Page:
The turnover is likely to continue. A national survey issued last month by the Brennan Center for Justice found that one in five local officials who have made it this far are likely to quit before the 2024 election.

These officials, who place their responsibility to ensure smooth and fair elections above partisanship, are a crucial cog in the machinery of our democracy. They deserve to be defended and supported.

States and the federal government need to step up enforcement of harassment and threats of violence against election officials.

The U.S. Department of Justice launched an Elections Threats Task Force to investigate the more than 850 reports of threats to election officials received so far and to “deter, detect and protect against threats of violence.” That work must be pursued vigilantly and with support from other law enforcement agencies nationally and here in Pennsylvania.

State and local government should be adequately funding county election systems so they can ensure safe, secure, and accessible elections. More funds for staffing, voting technology upgrades, and security measures like cameras at ballot drop boxes would help county officials run elections more smoothly and instill greater trust in their outcomes.

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One improvement that would cost no money would be to give counties more time to process mail-in ballots and prepare them for counting, instead of waiting until election day itself, which is the current law. This limitation put a tremendous burden on counties to complete their vote counts, causing delays that fed into the unfounded suspicion and misinformation around mail-in ballots and the overall election results.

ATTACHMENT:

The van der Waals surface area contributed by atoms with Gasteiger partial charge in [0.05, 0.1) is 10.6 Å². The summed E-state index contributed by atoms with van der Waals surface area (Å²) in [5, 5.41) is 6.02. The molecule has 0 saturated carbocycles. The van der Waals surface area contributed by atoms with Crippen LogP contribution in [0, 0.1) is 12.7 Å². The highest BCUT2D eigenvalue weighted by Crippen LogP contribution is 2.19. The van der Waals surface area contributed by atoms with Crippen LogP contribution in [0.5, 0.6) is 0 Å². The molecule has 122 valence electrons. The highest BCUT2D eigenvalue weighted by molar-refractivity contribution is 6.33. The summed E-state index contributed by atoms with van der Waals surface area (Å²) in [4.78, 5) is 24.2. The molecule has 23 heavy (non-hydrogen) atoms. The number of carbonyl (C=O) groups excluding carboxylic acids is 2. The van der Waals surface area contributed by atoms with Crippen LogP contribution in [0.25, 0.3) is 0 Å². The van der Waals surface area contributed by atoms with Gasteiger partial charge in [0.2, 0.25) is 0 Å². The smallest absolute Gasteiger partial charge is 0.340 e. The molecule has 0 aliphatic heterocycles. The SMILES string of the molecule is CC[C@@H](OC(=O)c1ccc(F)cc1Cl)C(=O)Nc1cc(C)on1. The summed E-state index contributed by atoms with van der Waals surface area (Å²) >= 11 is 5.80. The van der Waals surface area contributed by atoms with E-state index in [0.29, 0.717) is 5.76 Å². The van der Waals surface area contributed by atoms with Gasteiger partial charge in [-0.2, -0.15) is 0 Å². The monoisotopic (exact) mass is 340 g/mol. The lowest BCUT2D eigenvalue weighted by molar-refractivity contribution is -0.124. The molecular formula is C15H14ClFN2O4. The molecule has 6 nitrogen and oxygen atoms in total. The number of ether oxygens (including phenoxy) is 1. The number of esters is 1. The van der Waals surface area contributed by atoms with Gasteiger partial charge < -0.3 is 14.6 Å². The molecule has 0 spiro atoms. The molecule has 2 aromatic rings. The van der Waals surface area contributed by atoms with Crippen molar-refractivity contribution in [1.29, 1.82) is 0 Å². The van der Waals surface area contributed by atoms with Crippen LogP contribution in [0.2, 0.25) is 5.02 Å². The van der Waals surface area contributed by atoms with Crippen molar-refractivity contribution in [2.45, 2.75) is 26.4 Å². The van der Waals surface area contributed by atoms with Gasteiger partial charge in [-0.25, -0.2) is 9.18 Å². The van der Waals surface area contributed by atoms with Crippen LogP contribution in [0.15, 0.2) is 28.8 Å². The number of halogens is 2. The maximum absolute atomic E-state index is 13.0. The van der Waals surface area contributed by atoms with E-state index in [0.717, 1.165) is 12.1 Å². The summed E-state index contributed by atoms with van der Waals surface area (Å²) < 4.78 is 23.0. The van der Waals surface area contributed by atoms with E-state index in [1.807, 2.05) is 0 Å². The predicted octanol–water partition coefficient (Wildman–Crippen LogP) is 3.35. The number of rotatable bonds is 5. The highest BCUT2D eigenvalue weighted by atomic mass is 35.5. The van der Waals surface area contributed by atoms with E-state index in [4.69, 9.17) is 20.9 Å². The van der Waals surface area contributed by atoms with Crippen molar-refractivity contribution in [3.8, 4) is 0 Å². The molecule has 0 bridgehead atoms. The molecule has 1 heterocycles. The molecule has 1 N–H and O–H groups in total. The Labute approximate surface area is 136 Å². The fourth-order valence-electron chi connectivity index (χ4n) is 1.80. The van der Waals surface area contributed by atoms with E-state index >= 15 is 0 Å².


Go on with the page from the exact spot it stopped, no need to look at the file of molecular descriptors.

Just this month in testimony before the Pennsylvania House State Government Committee, members of the Election Law Advisory Board, a bipartisan, bicameral entity designed to study election law and technology and suggest potential changes, made that one recommendation above any others: open a longer pre-canvassing period for counties to process mail-in ballots.

More fundamentally, though, we need our elected officials to defend local election officials, herald them for their service, and stop feeding into the unsubstantiated claims and undemocratic conspiracy theories that are putting them at risk.

We need to support, not sabotage, Pennsylvania’s county election officials, so they can continue to ensure smooth, secure elections while protecting our sacred right to vote.

Mary B. McCord is the Executive Director of the Institute for Constitutional Advocacy and Protection and a Visiting Professor at Georgetown Law.  She is a former acting Assistant Attorney General for National Security at the U.S. Department of Justice. Ari Mittleman is a native of Allentown and worked with U.S. Sen. Bob Casey, D-Pa.. He now works with Keep Our Republic, a non-partisan civic education non-profit committed to strengthening checks and balances of our democracy. McCord is also affiliated with Keep Our Republic.